Ed Driscoll

John McCain, Chris Christie, Charlie Brown and the Football

Past performance is no guarantee of future results:

“The Democrats and the media are now throwing everything they can at him, because they know he is the only guy that can beat Hillary,” said Robert Grand, a major fund-raiser for the party, who is based in Indiana.

Whatever the network’s motivation, it is a jarring change for the New Jersey governor, long the subject of warm and laudatory coverage from the network’s hosts.

Ms. Brzezinski called him “my friend,” her co-anchor Joe Scarborough called him “my main man,” and Chris Matthews referred to him, with the familiarity of a family member, as “the guy we like around here.”

Network figures have hailed him as a gutsy bipartisan hero and a role model for an obstructionist party in need of overhaul. (“I have some advice for all those Republicans trying to re-brand their party,” Al Sharpton said on his show last year. “Watch Chris Christie.”)

Off camera, the governor developed close ties to anchors like Ms. Brzezinski, even showing up at her book signing not long ago. Immediately after Mr. Christie concluded his apologetic news conference about the controversy last week, he spent 15 minutes on the phone with Ms. Brzezinski as he prepared to face Fort Lee, the small community crippled by gridlock from the lane closures, she said.

“For Christie and MSNBC, a Messy Divorce Plays Out in Public View,” the New York Times, yesterday.

A crucial turning point in the presidential race came when the McCain campaign ended its candidate’s habitual informal interactions with the press. The area of the McCain campaign plane where a couch had been installed so the Arizonian could hold court with journalists was cut off with a dark curtain, marking the end of an era.

Since 2000, John McCain had thrived on his irrepressible chattiness with the press, talking about anything reporters wanted for as long as they would listen. The press loved the access and avoided “gotcha” coverage, letting McCain explain any seeming gaffes. The arrangement worked beautifully for both sides — until McCain became the Republican presidential nominee.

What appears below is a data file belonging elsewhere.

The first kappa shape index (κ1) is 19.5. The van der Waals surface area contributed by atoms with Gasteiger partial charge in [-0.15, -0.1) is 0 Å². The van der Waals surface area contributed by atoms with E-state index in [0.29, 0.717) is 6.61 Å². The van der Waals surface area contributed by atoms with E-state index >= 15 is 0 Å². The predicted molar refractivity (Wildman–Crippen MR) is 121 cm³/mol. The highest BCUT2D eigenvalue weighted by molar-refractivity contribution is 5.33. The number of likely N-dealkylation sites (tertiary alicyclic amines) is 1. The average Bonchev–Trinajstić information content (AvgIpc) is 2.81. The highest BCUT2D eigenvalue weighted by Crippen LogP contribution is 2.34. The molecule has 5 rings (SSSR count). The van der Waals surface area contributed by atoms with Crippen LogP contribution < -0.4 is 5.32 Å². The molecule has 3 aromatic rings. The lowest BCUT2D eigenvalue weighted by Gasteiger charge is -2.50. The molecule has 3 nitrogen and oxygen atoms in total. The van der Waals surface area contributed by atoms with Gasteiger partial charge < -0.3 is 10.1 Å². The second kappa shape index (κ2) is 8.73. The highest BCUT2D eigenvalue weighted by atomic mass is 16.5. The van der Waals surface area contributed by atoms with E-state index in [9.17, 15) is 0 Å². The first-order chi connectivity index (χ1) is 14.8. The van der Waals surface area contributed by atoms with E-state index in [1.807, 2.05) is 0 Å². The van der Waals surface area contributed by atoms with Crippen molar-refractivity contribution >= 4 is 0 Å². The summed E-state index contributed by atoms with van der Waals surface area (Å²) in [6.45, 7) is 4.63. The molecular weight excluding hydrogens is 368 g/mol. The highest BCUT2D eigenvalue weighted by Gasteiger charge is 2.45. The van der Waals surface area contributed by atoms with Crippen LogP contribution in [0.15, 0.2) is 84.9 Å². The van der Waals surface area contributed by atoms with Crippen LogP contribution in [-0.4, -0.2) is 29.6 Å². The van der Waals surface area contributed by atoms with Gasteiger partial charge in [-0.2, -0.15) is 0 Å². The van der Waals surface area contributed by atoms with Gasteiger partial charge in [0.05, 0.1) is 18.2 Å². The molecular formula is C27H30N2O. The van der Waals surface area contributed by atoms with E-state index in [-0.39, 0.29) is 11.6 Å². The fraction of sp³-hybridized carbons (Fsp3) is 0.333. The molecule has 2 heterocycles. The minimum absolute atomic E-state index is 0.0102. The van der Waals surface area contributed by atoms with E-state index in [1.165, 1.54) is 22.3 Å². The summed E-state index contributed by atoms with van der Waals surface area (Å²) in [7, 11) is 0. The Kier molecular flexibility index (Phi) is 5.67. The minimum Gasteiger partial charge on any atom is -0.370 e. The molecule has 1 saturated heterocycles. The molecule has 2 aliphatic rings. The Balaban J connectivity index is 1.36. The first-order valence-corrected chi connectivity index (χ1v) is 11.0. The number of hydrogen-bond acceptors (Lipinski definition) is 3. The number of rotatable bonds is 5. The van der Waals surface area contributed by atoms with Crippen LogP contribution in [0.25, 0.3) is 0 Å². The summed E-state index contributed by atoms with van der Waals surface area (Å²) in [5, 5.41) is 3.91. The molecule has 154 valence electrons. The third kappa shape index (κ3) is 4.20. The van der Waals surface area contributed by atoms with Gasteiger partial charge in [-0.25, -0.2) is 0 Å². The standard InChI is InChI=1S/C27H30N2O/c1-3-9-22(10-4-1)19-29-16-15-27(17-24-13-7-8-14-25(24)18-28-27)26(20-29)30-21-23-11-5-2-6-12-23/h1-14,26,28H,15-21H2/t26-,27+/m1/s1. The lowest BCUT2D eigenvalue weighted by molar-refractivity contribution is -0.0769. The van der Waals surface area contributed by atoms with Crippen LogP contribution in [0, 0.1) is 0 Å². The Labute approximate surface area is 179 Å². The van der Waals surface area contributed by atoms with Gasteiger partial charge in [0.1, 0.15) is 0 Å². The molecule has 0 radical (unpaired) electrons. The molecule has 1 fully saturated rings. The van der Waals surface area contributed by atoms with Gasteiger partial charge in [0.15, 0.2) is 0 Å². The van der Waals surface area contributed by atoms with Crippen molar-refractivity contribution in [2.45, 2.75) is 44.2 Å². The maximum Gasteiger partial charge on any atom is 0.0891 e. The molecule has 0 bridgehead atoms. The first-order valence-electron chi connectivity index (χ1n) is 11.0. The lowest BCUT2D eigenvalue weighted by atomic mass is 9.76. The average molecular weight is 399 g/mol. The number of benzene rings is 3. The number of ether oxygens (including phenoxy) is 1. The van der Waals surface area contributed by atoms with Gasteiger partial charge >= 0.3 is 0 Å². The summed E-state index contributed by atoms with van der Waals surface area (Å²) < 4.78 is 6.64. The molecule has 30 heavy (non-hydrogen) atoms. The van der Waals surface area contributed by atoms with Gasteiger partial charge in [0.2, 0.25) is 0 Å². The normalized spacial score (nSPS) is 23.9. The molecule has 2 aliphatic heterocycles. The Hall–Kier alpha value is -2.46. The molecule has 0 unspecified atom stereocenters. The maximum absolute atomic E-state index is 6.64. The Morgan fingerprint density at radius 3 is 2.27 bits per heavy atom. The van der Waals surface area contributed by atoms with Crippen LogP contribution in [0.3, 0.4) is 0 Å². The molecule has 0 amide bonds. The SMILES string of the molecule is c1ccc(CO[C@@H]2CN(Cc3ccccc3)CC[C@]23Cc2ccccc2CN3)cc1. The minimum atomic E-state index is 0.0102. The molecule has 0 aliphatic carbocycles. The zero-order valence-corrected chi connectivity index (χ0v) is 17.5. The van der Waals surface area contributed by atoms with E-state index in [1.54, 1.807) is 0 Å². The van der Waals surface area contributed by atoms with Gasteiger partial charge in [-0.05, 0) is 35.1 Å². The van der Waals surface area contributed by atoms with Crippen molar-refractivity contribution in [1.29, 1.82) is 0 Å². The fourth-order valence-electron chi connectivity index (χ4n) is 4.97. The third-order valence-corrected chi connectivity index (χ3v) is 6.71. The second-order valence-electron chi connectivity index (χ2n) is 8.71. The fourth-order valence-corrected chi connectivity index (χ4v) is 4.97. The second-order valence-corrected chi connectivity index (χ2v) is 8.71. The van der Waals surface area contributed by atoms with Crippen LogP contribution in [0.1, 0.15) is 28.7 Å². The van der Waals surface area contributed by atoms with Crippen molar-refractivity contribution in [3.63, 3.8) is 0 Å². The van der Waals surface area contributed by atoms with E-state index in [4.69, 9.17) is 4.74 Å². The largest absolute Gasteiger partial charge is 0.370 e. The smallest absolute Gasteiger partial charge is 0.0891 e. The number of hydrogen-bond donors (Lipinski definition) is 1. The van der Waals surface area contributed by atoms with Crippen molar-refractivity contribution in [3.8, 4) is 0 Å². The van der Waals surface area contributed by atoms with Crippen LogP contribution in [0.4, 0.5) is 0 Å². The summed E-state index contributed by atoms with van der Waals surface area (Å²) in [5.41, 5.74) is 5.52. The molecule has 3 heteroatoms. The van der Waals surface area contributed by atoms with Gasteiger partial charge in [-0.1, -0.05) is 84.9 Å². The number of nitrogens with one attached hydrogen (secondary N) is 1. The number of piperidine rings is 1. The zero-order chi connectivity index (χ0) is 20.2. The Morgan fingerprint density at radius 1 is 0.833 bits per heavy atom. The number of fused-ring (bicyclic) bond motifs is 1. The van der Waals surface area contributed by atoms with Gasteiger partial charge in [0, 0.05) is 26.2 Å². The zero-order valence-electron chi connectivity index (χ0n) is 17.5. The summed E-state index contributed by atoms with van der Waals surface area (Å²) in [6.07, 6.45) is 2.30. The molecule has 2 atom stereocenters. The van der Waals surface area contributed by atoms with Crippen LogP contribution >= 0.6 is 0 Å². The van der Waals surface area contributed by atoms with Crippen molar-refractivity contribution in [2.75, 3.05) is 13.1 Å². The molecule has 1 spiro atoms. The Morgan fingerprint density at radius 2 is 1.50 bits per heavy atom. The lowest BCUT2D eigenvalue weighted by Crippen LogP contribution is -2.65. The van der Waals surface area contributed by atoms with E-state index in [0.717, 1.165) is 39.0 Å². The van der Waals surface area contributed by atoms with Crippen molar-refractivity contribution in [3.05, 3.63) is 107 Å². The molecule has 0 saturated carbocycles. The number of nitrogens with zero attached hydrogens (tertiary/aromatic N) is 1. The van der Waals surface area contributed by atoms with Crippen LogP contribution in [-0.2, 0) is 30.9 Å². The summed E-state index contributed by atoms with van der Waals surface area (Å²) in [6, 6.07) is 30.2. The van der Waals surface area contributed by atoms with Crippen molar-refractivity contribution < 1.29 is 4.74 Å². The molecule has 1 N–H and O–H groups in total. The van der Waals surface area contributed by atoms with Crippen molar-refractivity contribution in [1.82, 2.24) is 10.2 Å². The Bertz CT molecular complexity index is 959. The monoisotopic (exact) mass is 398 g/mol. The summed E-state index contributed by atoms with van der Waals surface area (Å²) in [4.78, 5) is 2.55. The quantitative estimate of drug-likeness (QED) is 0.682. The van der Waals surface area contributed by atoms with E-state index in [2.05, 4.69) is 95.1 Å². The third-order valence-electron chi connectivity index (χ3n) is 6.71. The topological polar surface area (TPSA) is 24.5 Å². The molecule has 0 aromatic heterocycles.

Suddenly, he wasn’t afforded the same old courtesy from reporters, and he had to go about the grim business of driving a daily message. With the end of the running bull sessions, a trial separation began with the press that became a divorce that became a feud.

The enduring scandal of the McCain campaign is that it wants to win. The press had hoped for a harmless, nostalgic loser like Bob Dole in 1996. In a column excoriating Republicans for historically launching successful attacks against Democratic presidential candidates in August, Time columnist Joe Klein excepted Bob Dole — not mentioning that Dole had been eviscerated by Clinton negative ads before August ever arrived.

The press turned on McCain with a vengeance as soon as he mocked Barack Obama as a celebrity. Its mood grew still more foul when the McCain campaign took offense at Obama’s “lipstick on a pig” jab. “The media are getting mad,” according to Washington Post reporter Howard Kurtz. “Stop the madness,” urged Time’s Mark Halperin, exhorting his fellow journalists to fight back against the McCain campaign’s manufactured outrage.

—”McCain’s Scandal: The press has turned on McCain with a vengeance,” Rich Lowry, National Review, September 16, 2008.

It was fun for McCain and Christie to cultivate leftwing journalists, scoring brownie points with the press by shafting their fellow Republicans in the process. But when crunchtime comes, journalists will always support a Democrat for president; and part of that process means screwing their former “friend,” whether it’s John McCain, Chris Christie, Mitt Romney, or any other candidate with an (R) after his name.

Why don’t Republicans with aspirations for higher office ever seem to learn this lesson?

Related: “Four New Democrat Scandals the Kill-Christie Media’s Covering Up.”